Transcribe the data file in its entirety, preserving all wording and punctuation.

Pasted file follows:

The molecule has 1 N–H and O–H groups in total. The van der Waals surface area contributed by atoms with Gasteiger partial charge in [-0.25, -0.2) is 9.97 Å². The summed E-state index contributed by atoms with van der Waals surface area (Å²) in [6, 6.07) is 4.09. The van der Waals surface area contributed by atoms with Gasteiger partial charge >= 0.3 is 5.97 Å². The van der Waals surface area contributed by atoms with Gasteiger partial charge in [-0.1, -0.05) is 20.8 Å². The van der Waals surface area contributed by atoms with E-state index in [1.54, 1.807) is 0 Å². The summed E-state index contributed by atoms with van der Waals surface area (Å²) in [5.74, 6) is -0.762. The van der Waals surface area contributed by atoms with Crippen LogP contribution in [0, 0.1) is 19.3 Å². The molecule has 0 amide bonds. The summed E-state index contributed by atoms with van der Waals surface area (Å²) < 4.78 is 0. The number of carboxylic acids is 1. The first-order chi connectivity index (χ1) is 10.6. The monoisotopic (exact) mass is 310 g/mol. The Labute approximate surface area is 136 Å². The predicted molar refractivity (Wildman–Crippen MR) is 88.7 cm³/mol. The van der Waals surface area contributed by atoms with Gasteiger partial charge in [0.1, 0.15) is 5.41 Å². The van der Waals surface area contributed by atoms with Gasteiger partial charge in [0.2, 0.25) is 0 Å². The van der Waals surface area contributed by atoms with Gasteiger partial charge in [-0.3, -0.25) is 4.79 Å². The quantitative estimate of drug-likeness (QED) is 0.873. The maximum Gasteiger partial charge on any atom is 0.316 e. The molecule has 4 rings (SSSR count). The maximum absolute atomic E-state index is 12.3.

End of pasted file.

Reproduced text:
The molecule has 1 N–H and O–H groups in total. The van der Waals surface area contributed by atoms with Gasteiger partial charge in [-0.25, -0.2) is 9.97 Å². The summed E-state index contributed by atoms with van der Waals surface area (Å²) in [6, 6.07) is 4.09. The van der Waals surface area contributed by atoms with Gasteiger partial charge >= 0.3 is 5.97 Å². The van der Waals surface area contributed by atoms with Gasteiger partial charge in [-0.1, -0.05) is 20.8 Å². The van der Waals surface area contributed by atoms with E-state index in [1.54, 1.807) is 0 Å². The summed E-state index contributed by atoms with van der Waals surface area (Å²) in [5.74, 6) is -0.762. The van der Waals surface area contributed by atoms with Crippen LogP contribution in [0, 0.1) is 19.3 Å². The molecule has 0 amide bonds. The summed E-state index contributed by atoms with van der Waals surface area (Å²) < 4.78 is 0. The number of carboxylic acids is 1. The first-order chi connectivity index (χ1) is 10.6. The monoisotopic (exact) mass is 310 g/mol. The Labute approximate surface area is 136 Å². The predicted molar refractivity (Wildman–Crippen MR) is 88.7 cm³/mol. The van der Waals surface area contributed by atoms with Gasteiger partial charge in [0.1, 0.15) is 5.41 Å². The van der Waals surface area contributed by atoms with Gasteiger partial charge in [0.2, 0.25) is 0 Å². The van der Waals surface area contributed by atoms with Gasteiger partial charge in [-0.3, -0.25) is 4.79 Å². The quantitative estimate of drug-likeness (QED) is 0.873. The maximum Gasteiger partial charge on any atom is 0.316 e. The molecule has 4 rings (SSSR count). The maximum absolute atomic E-state index is 12.3.